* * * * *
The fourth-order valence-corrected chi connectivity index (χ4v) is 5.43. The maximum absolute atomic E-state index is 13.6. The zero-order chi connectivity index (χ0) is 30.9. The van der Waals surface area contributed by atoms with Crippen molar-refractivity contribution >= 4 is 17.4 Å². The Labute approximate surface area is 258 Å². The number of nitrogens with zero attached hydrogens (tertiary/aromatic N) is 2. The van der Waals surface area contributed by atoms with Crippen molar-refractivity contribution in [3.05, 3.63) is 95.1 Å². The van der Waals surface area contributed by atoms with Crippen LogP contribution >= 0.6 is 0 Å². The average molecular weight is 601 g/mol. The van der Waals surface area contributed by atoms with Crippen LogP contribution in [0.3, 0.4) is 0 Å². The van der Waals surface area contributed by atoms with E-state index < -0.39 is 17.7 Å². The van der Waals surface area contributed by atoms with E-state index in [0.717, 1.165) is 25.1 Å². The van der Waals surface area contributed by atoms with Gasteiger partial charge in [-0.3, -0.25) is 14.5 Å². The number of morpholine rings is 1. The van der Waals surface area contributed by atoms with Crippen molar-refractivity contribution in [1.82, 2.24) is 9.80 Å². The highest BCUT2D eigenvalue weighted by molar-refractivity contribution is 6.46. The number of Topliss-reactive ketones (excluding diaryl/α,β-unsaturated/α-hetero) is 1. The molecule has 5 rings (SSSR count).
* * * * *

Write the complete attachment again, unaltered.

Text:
The fourth-order valence-corrected chi connectivity index (χ4v) is 5.43. The maximum absolute atomic E-state index is 13.6. The zero-order chi connectivity index (χ0) is 30.9. The van der Waals surface area contributed by atoms with Crippen molar-refractivity contribution >= 4 is 17.4 Å². The Labute approximate surface area is 258 Å². The number of nitrogens with zero attached hydrogens (tertiary/aromatic N) is 2. The van der Waals surface area contributed by atoms with Crippen molar-refractivity contribution in [3.05, 3.63) is 95.1 Å². The van der Waals surface area contributed by atoms with Crippen LogP contribution >= 0.6 is 0 Å². The average molecular weight is 601 g/mol. The van der Waals surface area contributed by atoms with Crippen LogP contribution in [0.3, 0.4) is 0 Å². The van der Waals surface area contributed by atoms with E-state index < -0.39 is 17.7 Å². The van der Waals surface area contributed by atoms with E-state index in [0.717, 1.165) is 25.1 Å². The van der Waals surface area contributed by atoms with Gasteiger partial charge in [-0.3, -0.25) is 14.5 Å². The number of morpholine rings is 1. The van der Waals surface area contributed by atoms with Crippen molar-refractivity contribution in [1.82, 2.24) is 9.80 Å². The highest BCUT2D eigenvalue weighted by molar-refractivity contribution is 6.46. The number of Topliss-reactive ketones (excluding diaryl/α,β-unsaturated/α-hetero) is 1. The molecule has 5 rings (SSSR count).